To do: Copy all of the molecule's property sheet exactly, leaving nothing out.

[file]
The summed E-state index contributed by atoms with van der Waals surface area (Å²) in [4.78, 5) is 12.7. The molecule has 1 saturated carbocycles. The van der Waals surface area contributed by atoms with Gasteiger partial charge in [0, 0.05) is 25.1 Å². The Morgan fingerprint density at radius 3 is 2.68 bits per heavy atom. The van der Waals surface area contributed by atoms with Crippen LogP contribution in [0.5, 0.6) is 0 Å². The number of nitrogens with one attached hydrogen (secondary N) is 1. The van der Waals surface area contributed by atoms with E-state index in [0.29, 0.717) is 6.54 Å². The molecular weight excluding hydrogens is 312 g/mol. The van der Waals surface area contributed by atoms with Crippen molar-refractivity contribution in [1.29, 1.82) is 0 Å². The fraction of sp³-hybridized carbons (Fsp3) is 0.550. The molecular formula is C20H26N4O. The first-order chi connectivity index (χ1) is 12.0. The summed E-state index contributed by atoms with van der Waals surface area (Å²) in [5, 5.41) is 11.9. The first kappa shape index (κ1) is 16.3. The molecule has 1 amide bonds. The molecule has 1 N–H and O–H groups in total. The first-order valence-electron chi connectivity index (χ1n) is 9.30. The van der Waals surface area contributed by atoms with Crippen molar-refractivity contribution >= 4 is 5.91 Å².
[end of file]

The summed E-state index contributed by atoms with van der Waals surface area (Å²) in [4.78, 5) is 12.7. The molecule has 1 saturated carbocycles. The van der Waals surface area contributed by atoms with Gasteiger partial charge in [0, 0.05) is 25.1 Å². The Morgan fingerprint density at radius 3 is 2.68 bits per heavy atom. The van der Waals surface area contributed by atoms with Crippen LogP contribution in [0.5, 0.6) is 0 Å². The number of nitrogens with one attached hydrogen (secondary N) is 1. The van der Waals surface area contributed by atoms with E-state index in [0.29, 0.717) is 6.54 Å². The molecular weight excluding hydrogens is 312 g/mol. The van der Waals surface area contributed by atoms with Crippen molar-refractivity contribution in [1.29, 1.82) is 0 Å². The fraction of sp³-hybridized carbons (Fsp3) is 0.550. The molecular formula is C20H26N4O. The first-order chi connectivity index (χ1) is 12.0. The summed E-state index contributed by atoms with van der Waals surface area (Å²) in [5, 5.41) is 11.9. The first kappa shape index (κ1) is 16.3. The molecule has 1 amide bonds. The molecule has 1 N–H and O–H groups in total. The first-order valence-electron chi connectivity index (χ1n) is 9.30. The van der Waals surface area contributed by atoms with Crippen molar-refractivity contribution >= 4 is 5.91 Å².